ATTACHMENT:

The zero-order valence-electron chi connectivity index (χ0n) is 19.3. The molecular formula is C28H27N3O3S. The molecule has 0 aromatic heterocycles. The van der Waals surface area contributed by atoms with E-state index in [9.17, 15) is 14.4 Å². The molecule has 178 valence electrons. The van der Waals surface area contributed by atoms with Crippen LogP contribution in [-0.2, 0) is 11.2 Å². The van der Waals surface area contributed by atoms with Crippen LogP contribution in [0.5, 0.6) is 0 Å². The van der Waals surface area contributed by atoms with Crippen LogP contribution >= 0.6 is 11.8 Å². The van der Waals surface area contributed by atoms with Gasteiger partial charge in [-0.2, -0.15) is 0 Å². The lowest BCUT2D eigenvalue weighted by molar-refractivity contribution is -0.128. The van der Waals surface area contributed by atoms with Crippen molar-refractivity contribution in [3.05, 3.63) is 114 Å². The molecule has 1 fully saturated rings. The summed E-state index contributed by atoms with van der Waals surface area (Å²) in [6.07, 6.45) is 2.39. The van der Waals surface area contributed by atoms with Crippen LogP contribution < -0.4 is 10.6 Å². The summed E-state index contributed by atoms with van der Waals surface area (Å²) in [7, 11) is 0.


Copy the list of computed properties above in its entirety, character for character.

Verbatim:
The zero-order valence-electron chi connectivity index (χ0n) is 19.3. The molecular formula is C28H27N3O3S. The molecule has 0 aromatic heterocycles. The van der Waals surface area contributed by atoms with E-state index in [9.17, 15) is 14.4 Å². The molecule has 178 valence electrons. The van der Waals surface area contributed by atoms with Crippen LogP contribution in [-0.2, 0) is 11.2 Å². The van der Waals surface area contributed by atoms with Crippen LogP contribution in [0.5, 0.6) is 0 Å². The van der Waals surface area contributed by atoms with Crippen LogP contribution >= 0.6 is 11.8 Å². The van der Waals surface area contributed by atoms with Gasteiger partial charge in [-0.2, -0.15) is 0 Å². The lowest BCUT2D eigenvalue weighted by molar-refractivity contribution is -0.128. The van der Waals surface area contributed by atoms with Crippen molar-refractivity contribution in [3.05, 3.63) is 114 Å². The molecule has 1 fully saturated rings. The summed E-state index contributed by atoms with van der Waals surface area (Å²) in [6.07, 6.45) is 2.39. The van der Waals surface area contributed by atoms with Crippen LogP contribution < -0.4 is 10.6 Å². The summed E-state index contributed by atoms with van der Waals surface area (Å²) in [7, 11) is 0.